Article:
Reckitt gains from rising medicine sales as Covid-19 beds in


The return of common viruses after the coronavirus pandemic and Covid-19 becoming part of everyday life has sparked a boom in sales of over-the-counter cold and flu medicines.

Strepsils-maker Reckitt Benckiser is projecting a long-term increase in sales of cold and flu products and said that sales in its health portfolio had emerged close to 25 per cent in the first half of the year.

Growth was partly propelled by the return of colds and flu, which were suppressed by pandemic-induced restrictions, but also by the spread of Covid-19 populations through it moves from a “pandemic to an endemic” phase, said chief executive Laxman Narasimhan .

Sales of Mucinex cold medicine and Nurofen painkillers helped Reckitt beat expectations with first-half like-for-like net revenue growth of 8.6 per cent.

Scientists refer to a disease becoming “endemic” when its presence is steady or predictable in a particular region, as with flu. They say Covid-19 is in the process of moving to this stage, with researchers at the Yale School of Medicine in the US saying it could be reached as soon as two years’ time.

Narasimhan said he expected a “baseline change in the business as [Covid-19] becomes endemic. . . We are seeing. . . that consumers are resorting to self-care more,” he added.

The trend also benefited rival Haleon, the consumer health group spun out from GSK last week, which reported first-half like-for-like net revenue growth of 11.6 per cent, helped by the rebound in sales of over-the-counter cold and flu medicines.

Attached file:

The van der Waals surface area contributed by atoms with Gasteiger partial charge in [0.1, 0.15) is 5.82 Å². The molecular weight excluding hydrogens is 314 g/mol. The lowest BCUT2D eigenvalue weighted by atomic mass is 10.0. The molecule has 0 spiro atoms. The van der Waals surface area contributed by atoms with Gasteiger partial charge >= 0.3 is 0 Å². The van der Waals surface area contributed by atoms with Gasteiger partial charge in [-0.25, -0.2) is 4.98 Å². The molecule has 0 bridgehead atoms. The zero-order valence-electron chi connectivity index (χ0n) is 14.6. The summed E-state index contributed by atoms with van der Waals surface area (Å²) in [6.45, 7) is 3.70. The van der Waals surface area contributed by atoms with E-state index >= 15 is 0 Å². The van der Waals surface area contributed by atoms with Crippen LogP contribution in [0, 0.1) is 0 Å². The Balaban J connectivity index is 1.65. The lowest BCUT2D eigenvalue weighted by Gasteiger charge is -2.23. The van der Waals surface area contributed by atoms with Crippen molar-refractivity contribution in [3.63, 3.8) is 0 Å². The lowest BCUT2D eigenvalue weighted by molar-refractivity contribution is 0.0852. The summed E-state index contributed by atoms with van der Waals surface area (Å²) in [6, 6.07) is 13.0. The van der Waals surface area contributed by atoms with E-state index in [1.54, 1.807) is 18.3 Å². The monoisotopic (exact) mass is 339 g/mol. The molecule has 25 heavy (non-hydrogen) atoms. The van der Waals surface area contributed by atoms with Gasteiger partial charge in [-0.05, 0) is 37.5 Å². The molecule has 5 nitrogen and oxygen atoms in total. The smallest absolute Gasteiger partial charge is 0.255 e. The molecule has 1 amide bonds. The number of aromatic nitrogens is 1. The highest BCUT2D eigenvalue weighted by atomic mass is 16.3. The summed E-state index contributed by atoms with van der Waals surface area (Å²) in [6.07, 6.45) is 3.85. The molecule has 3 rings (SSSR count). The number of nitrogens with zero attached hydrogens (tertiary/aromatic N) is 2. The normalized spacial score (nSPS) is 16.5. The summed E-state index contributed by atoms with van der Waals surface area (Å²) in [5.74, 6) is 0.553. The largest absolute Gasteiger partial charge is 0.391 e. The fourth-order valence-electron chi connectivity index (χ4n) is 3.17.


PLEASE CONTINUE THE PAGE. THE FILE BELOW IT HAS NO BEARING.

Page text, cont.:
Haleon, which makes Panadol painkillers and Theraflu and Contac cold medicines, said the boost was “supported by the Covid-19 Omicron wave underpinning results across all regions”.

Revenues from Theraflu more than doubled, while those of Otrivin nasal sprays were up by almost half, it said.

Reckitt said it expected like-for-like net revenue growth — a key metric for the sector — of 5 to 8 per cent for the full year, up from previous guidance of 1 to 4 per cent, as it benefits from higher medicine sales along with a productivity program and higher pricing.

Narasimhan said the productivity programme, which involves measures such as bringing some advertising creation in-house, was delivering results faster than expected, with £370mn of savings in the first half.

Reckitt also gained from pushing up prices for its products by 6 per cent to help pass on steep rises in commodity and transport costs, a similar rise to companies including dairy group Danone.

Reckitt’s operating profit rose 20 per cent to £1.8bn, while pre-tax profit was £1.7bn, swinging from a £1.9bn loss a year earlier.

The positive numbers prompted Narasimhan to declare victory in a bid to turn round the company, which had suffered execution problems and slow growth ahead of his appointment in 2019.

He said he had met a target of “sustainable, mid-single-digit net revenue growth” and would reach another goal of mid-20s adjusted operating margins by the mid-2020s. “Reckitt is a much stronger business today than it was in 2020,” he said.

The company has also benefited from competitor Abbott Laboratories halting production of infant formula as a result of problems at its US plant.

Shares in Reckitt closed up 2.8 per cent to £65.50, while shares in Haleon fell 1.8 per cent to 303.5p.

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